Fitness is expressed visually. It’s something you can see.
After all, if you’re lean and toned or at a healthy bodyweight then you must be fit, right?
Not so fast.
When it comes to defining health and fitness, physical appearance is not the most important thing.
I believe that your body should ultimately serve you and allow you to live a high quality life.
That that sink in for a moment. It’s a far different story than what’s on the cover of practically every health and fitness magazine which promises to reveal “secrets”, the best exercises, tips for getting rid of cellulite, and super-foods for fat loss.
Bottom line – health and fitness should not be solely about how you look. There are more important factors to consider and as a result “health and fitness” should be redefined.
Why? Because things aren’t working, or not working as well as they should.
Obesity levels are on the rise despite the fact that more information is available now than ever about how to “get fit and healthy”. And some people are developing eating disorders, battling binge eating, beating themselves into the ground with grueling workout routines, and living with a terrible self-image because they value themselves based on their physical appearance.
In the words of the wonderful James Fell:
I just spoke with an eating disorder doctor, and it prompts me to write a warning and preach balance yet again.
He told me that it is not at all uncommon for people to develop an eating disorder from a starting point of “eat right and exercise.” They were overweight and began a lifestyle change program, but then it went off the rails. They see some progress, want more progress, eat “cleaner,” exercise harder, and then it starts a vicious circle that can lead to an eating disorder.
So what I’m saying is, be careful. Listen to your body. Listen to YOU and your gut instinct about what is good behavior. Be happy with your program and your life. Make sure you’re feeling good. Don’t engage in suffering. Be proud of what you’ve accomplished and happy with how you look. Don’t fret over a few pounds and little bulges here and there.
Lifestyle change is supposed to be good for you. Moderation, sustainability, balance, feeling good, peacefulness. These are the things to focus on.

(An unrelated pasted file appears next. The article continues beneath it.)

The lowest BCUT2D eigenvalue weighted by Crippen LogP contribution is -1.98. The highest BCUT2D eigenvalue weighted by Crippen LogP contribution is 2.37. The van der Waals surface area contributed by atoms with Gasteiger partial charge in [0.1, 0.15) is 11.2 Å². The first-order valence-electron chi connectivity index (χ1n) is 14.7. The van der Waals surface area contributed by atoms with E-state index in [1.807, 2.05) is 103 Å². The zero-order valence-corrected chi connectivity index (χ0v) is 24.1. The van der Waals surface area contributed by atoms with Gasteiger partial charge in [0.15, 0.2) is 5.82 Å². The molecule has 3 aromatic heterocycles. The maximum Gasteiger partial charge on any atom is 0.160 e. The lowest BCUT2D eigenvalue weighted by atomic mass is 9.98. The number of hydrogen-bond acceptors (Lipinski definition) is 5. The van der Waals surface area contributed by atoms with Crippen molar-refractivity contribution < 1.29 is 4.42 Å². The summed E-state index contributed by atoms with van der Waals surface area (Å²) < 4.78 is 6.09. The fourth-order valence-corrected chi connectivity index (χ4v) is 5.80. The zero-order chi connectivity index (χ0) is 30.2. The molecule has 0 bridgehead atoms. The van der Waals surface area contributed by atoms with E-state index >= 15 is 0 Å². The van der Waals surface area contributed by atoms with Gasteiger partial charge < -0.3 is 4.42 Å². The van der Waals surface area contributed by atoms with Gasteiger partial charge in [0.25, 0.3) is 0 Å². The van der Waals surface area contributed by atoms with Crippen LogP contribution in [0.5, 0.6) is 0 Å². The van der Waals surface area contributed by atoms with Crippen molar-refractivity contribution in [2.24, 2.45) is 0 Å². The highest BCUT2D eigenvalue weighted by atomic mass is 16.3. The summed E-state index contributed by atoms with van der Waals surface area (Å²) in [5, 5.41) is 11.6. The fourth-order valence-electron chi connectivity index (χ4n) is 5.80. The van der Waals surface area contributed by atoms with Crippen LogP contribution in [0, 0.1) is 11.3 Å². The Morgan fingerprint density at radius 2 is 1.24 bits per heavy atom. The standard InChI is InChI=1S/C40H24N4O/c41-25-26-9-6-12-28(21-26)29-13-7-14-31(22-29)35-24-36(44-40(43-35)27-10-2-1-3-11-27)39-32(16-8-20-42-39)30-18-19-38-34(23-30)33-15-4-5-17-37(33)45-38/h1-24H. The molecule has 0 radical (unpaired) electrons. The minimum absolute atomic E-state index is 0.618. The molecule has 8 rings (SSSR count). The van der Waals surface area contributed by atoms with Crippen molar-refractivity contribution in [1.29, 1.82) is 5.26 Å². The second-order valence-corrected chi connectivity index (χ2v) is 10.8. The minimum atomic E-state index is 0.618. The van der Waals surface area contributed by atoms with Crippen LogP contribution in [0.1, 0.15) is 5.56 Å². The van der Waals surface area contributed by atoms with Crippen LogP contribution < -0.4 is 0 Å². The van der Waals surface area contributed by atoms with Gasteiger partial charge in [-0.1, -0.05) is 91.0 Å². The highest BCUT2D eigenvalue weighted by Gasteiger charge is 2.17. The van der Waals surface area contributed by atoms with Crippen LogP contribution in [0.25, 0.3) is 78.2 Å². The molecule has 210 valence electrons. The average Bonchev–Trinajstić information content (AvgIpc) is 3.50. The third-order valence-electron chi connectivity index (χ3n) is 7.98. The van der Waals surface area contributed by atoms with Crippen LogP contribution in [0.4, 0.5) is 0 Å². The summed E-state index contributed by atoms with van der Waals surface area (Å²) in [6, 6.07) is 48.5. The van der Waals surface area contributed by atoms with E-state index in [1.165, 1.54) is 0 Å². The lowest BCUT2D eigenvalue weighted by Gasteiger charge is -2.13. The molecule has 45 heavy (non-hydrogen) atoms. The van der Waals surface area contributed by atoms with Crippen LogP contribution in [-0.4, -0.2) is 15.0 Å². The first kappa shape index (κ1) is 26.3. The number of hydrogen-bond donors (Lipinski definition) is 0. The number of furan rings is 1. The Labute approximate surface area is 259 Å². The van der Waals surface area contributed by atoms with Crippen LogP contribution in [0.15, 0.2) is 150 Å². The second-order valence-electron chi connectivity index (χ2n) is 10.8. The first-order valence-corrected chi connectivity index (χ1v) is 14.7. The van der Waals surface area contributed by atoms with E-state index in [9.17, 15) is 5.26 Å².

It’s time to redefine fitness and, as James so excellently explained, there are a few reasons why.
1) Change is difficult.
If you’re attempting to establish new habits that are radically different than your current ones or trying to do things you know aren’t sustainable long-term, you may encounter some problems in getting them to stick.
This is a huge part of the problem, and I think we may be asking the wrong question. It’s not so much about “How can we decrease the rate of obesity?” or even “How can we help people reach their health and fitness goals?”
The question should be, “How can we help people learn new habits they can maintain long-term?”
That is the real question, because sustainable habits are what will lead to long-lasting results and real lifestyle change.
So if you’ve been struggling to lose fat or develop a healthy lifestyle that you can maintain long-term (and are constantly hopping from one diet and workout program to the next one, a la fitness insanity), you need to ask yourself that question.
It shouldn’t be about losing fat as fast as possible or constantly yo-yo dieting. Seek first some simple, practical, flexible guidelines that get you moving in the right direction that you can apply consistently (this article is a good place to start). After some time, you can tweak your approach if necessary.
As a rule of thumb – keep it simple!
2) Selling an image, not a lifestyle.
There is no single image that can be “sold” as the definition of health and fitness because everyone doesn’t have the same aspirations, goals, and body type.
Health and fitness should not (and cannot!) be defined by a particular physique, number on the scale, body fat percentage, or even how much weight you can lift. Those numbers do not define you.
Health and fitness should be about building a body that serves you and developing long-lasting habits, preferably that you enjoy.
3) Trading in balance for obsession.
Brad Pilon so wonderfully explained in his article Dedicated but Balanced:
We’ve become obsessed with obsessing about health and fitness. We argue, debate, nitpick, research, tweet, blog, think, try and then give up on countless health fitness theories on a daily basis, all in the name of chasing the promise of ‘health’.